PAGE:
I honestly won’t spend too much time answering these questions, because the talk didn’t really answer them either. Their answers are pretty apparent, too. Of course criticism will help a community grow: discussion and deconstruction can do nothing if not open eyes and bring necessary awareness, right? And of course reading criticism can be an access point for consuming art and culture from a more thorough, understanding, or attempting place. I’ll also go ahead and contradict myself by mentioning that Cameron began the conversation by making several observations about criticism that were generally thoughtful and welcomed. That “criticism taught [him] that [he] could use it as an entry point in which to think about art; it led [him] towards increased investigatory thought—also known as critical thinking”. That he “employs criticism in a myriad of ways: to stake a position, to defend his own curatorial decisions, and to support idiosyncratic or maverick artistic positions. To perhaps question what the world would look like if a particular work was, in fact, important”. . . (a perspective I found potentially fascinating—assuming importance of unknown or sidelined works and imagining a society that finds them valuable, and what that would take and demand of humanity— it has a lot of opportunity for thorough inspection). The last of these points that I found particularly interesting was one that “the philosophy that New York has an increased efficacy and ability to support artists in their work is grossly exaggerated, [he finds himself] encouraging people to think about what is actually here? What support systems are represented here for you? I’ll use this point as entry to my questions that sat in the back of my head as I left the discussion and walked back out into the real world where a group of moms were trying to gather their children and an elderly man was waiting for a bus and rolling his eyes at said moms.

The underlying theme of the discussion, or the elephant in the room, depending on your perspective, was the question: How do we as artists living in Kentucky work, support, build social infrastructure, and frankly survive within our geographical location while remaining proactive within the international marketplace? I suppose this theme was apparent to me due to my personal issues that I have with the hyper localization of the arts community within this city. What appears to have begun with the best of intentions has blossomed into a creative community whose ideas are stifled due to a severe isolation of ideas. It feels like encouragement to the point of detriment. A problem that seems to be fought by artists—whom were quoted asking  Cameron about potential or possibilities coming from New York or L.A during his studio visits— and gallerists who are working diligently to support the hundreds of artists in the region. So back to Cameron’s statement regarding “finding opportunities” at home. Whose responsibility is it to build and create further opportunities— and also— what does “local” even mean when my ability to start a new conversation with a gallery in France over a direct message on Instagram is more straightforward than starting one with a space ten minutes from my house? What does “local” mean in the post-internet age? Come on.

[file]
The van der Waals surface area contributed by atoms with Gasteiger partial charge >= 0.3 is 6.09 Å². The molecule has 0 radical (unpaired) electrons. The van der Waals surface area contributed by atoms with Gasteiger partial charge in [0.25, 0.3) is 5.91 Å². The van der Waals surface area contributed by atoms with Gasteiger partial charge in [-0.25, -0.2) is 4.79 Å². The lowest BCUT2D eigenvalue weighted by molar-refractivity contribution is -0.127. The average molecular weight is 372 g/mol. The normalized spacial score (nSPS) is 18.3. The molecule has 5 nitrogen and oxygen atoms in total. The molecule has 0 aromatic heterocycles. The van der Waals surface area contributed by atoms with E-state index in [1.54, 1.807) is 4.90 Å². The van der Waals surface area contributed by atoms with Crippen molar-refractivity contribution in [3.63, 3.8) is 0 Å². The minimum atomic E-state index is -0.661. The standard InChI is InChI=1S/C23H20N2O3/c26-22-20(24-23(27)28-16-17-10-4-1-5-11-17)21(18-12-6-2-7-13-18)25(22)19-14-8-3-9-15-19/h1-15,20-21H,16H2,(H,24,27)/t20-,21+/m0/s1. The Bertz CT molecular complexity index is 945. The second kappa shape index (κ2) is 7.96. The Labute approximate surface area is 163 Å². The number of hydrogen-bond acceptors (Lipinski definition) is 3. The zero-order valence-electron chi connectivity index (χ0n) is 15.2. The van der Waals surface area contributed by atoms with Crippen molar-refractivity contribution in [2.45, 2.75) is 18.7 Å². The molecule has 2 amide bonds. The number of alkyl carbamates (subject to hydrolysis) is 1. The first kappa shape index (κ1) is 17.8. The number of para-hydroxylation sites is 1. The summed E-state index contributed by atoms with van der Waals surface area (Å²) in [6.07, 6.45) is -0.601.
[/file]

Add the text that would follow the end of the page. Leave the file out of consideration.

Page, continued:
Though Cameron had a point that the coastal cities aren’t the answer. They aren’t. The answer isn’t sitting in our front yard either. It’s in collaboration from a variety of regions, nations, ethnicities, genders, and philosophies. Outside of behavior that is obviously ethically wrong, all ideas should be looked at together. Hi internet, where you’re reading this right now. This non-place where you can just put an idea down and leave it and six months later you may get an email from someone on the other side of the planet feeling the same as you—something that happens all the time. Why is locality so essential when we can expand and grow off the critique and critical thought of others whose experience is vastly different, but essentially the same as ours? What is locality?

Either way, Cameron made another point at the end of the panel referencing his long career as a critic: that he was often wrong. That he’s now embarrassed by the things he wrote in the eighties, nineties, or a month ago. There is a poeticism in understanding that people will and can disagree with you and you may disagree with them with time. All in all, community engagement is important but I don’t believe we as artists, curators, and writers need to isolate them strictly to opportunity that is within the city limits. There is too much more and it’s not acceptable to be that small minded.

Critical Mass III will be hosted in northern Kentucky, near Cincinnati, and is already in the works. Further details were not released.

–Megan Bickel